This is where Salesforce failed. It either didn’t understand the commitment required or didn’t want to do the work required. And just as a crowdsource database can grow quickly, it can also decline quickly.

I’ve said it before: I see more success among data providers that develop software around their data than software companies trying to develop their own databases.

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Does B+C=E?

When Steve Lucas talks, people listen. After all, Steve was the founder of Marketo, which was sold to Adobe last year for $4.8 billion. Now the SVP of Digital Experience at Adobe, Steve gave a talk at the recent Adobe Summit in Las Vegas to describe his vision of the future, which revolves around B2B and B2C merging to become B2E – Business to Everyone.

 Steve acknowledged that B2C is all about individuals in their personal buying capacities, and that B2B is about accounts – typically groups of buyers and influencers within an organization, so he understands where and how B2B and B2C differ. But he then cites Amazon as a company that is both a B2C seller (think Whole Foods) and a B2B seller (think Amazon Web Services). Steve thinks there are lots of B2C/B2B sellers out there, and that there is a great unmet need for a single, integrated marketing platform. May I politely disagree?

 Sure, there are always a few hubristic companies that are flush with cash and feeling their oats that will be willing to chase this inchoate vision of the future. But are there many of these companies? Most companies are still trying to get their B2B or B2C marketing straight. B2B marketers are only a few years into their embrace of Account-Based Marketing (a new name for a very old concept, but that simply reinforces my point) and B2C marketers are warily picking their way through a growing minefield of privacy and regulatory rules that actually creates a bias against being too cutting edge.

As to the information need, a simple question: why? In a B2E world, Amazon would indeed be able to know that, for example, the VP of Purchasing at Boeing likes organic lemons. But how does this knowledge advance the sale of either Amazon cloud services or Whole Food produce sales? Indeed, B2E creates the opportunity to build such detailed dossiers that the end results will toggle between scary and silly.

There are already B2B data companies that build detailed personal profiles of top corporate executives to help with high-level selling. That makes sense. Trying to do the same thing with even more granular detail and at scale doesn’t make sense.

B2E reeks of “wouldn’t it be cool if…” syndrome. Making databases bigger and more complex doesn’t inherently make them more powerful or useful. I remember a marketing database at AT&T many years back. It was state of the art for its time, centrally tracking every purchase of AT&T equipment, services and merchandise for 20 million customers. Then one day, an AT&T executive had an epiphany: not only should the database track what customers bought, it should also track everything they were offered but didn’t buy. Everyone thought the concept was brilliant, though at the same time nobody could articulate how all this new information might be used. The initiative involved building a huge new data center, and the sheer volume of data being collected and stored brought the system to its knees. The system became so complex and so slow that the marketing organizations stopped using it … for anything. The whole database was quietly abandoned a few years later.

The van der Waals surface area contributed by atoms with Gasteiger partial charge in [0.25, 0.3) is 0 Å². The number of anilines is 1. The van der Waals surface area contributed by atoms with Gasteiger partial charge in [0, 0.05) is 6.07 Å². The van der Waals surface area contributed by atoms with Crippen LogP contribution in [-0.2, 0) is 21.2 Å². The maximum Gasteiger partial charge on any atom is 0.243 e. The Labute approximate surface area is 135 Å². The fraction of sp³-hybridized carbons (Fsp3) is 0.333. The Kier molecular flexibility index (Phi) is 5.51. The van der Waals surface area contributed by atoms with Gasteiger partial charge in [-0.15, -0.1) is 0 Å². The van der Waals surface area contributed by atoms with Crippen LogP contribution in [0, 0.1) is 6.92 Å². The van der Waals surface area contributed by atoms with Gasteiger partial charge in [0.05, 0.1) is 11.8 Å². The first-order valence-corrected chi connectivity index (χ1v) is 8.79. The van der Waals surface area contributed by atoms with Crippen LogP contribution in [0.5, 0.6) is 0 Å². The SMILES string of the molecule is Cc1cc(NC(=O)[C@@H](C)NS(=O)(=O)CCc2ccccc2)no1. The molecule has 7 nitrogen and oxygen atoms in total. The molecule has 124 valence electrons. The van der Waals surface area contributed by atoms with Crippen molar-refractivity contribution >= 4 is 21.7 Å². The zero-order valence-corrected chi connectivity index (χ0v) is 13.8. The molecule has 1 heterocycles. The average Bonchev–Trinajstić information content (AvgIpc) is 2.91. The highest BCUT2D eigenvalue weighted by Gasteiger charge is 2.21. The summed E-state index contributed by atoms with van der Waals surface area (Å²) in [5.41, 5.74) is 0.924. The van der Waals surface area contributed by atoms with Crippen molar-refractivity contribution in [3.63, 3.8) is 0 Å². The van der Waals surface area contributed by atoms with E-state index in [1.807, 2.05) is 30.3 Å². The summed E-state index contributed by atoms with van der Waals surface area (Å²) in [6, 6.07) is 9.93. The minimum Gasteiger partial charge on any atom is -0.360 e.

I can understand why Adobe would find B2E appealing, but it’s a mystery to me why anyone else would.

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Sell Your Smarts

In the bygone days of print directories, one sales challenge stood out above all others: convincing buyers to regularly buy the new edition of the directory. The issue was that directory buyers weren’t easily convinced that enough had changed in the course of a year to justify purchasing the new edition. Everyone in the business back then knows about the nemesis that was the every-other-year buying pattern.

 The marketing remedy for this problem (a problem that sounds positively quaint today) was to “quantify change.” This typically meant using actual database counts to prove that enough had changed to justify purchase of a new edition. Rather than saying “thousands of updated addresses,” a vague and not very compelling statement, publishers would say, “23,418 updated addresses.” By quantifying change, publishers offered specificity to describe their updating efforts, something that proved both credible and compelling to data buyers.

 Fast forward to today when the marketing challenge has almost been completely reversed. Data buyers have radically increased their expectations, based on the belief that all online databases are updated in real-time and are completely current. It’s a belief based on wishful thinking and a fundamental misunderstanding of what the word “online” means. Of course, many data providers encouraged that thinking by saying that their databases were “updated daily.” That meant that they were making changes every day. To many data buyers, it meant that the entire database was refreshed and updated daily. It’s a disconnect, and it’s a big one.